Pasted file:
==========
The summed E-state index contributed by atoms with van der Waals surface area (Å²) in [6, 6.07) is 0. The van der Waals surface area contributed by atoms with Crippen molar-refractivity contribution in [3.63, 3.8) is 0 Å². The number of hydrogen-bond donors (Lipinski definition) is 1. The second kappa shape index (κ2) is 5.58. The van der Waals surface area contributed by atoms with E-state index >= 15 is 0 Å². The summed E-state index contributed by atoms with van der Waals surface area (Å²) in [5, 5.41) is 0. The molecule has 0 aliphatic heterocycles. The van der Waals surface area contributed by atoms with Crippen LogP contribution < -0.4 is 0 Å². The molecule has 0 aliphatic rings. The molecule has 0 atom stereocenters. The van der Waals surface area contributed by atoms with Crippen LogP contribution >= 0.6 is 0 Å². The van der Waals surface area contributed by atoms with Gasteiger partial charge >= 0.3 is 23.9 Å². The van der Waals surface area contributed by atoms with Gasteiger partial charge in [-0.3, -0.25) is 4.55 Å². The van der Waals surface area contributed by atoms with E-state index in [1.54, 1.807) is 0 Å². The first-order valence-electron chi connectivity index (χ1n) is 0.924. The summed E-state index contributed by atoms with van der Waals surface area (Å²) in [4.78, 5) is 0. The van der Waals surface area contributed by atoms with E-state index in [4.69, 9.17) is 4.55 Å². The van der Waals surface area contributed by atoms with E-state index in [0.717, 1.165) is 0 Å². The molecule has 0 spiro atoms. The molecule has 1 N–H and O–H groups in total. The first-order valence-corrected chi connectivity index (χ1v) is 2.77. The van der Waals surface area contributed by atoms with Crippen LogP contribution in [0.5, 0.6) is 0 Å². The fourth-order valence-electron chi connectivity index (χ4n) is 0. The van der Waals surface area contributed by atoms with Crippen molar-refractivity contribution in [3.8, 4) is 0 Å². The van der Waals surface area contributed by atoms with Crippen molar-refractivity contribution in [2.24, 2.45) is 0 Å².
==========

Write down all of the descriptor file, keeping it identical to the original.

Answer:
The summed E-state index contributed by atoms with van der Waals surface area (Å²) in [6, 6.07) is 0. The van der Waals surface area contributed by atoms with Crippen molar-refractivity contribution in [3.63, 3.8) is 0 Å². The number of hydrogen-bond donors (Lipinski definition) is 1. The second kappa shape index (κ2) is 5.58. The van der Waals surface area contributed by atoms with E-state index >= 15 is 0 Å². The summed E-state index contributed by atoms with van der Waals surface area (Å²) in [5, 5.41) is 0. The molecule has 0 aliphatic heterocycles. The van der Waals surface area contributed by atoms with Crippen LogP contribution < -0.4 is 0 Å². The molecule has 0 aliphatic rings. The molecule has 0 atom stereocenters. The van der Waals surface area contributed by atoms with Crippen LogP contribution >= 0.6 is 0 Å². The van der Waals surface area contributed by atoms with Gasteiger partial charge >= 0.3 is 23.9 Å². The van der Waals surface area contributed by atoms with Gasteiger partial charge in [-0.3, -0.25) is 4.55 Å². The van der Waals surface area contributed by atoms with E-state index in [1.54, 1.807) is 0 Å². The first-order valence-electron chi connectivity index (χ1n) is 0.924. The summed E-state index contributed by atoms with van der Waals surface area (Å²) in [4.78, 5) is 0. The van der Waals surface area contributed by atoms with E-state index in [4.69, 9.17) is 4.55 Å². The van der Waals surface area contributed by atoms with E-state index in [0.717, 1.165) is 0 Å². The molecule has 0 spiro atoms. The molecule has 1 N–H and O–H groups in total. The first-order valence-corrected chi connectivity index (χ1v) is 2.77. The van der Waals surface area contributed by atoms with Crippen LogP contribution in [0.5, 0.6) is 0 Å². The fourth-order valence-electron chi connectivity index (χ4n) is 0. The van der Waals surface area contributed by atoms with Crippen molar-refractivity contribution in [3.8, 4) is 0 Å². The van der Waals surface area contributed by atoms with Crippen molar-refractivity contribution in [2.24, 2.45) is 0 Å².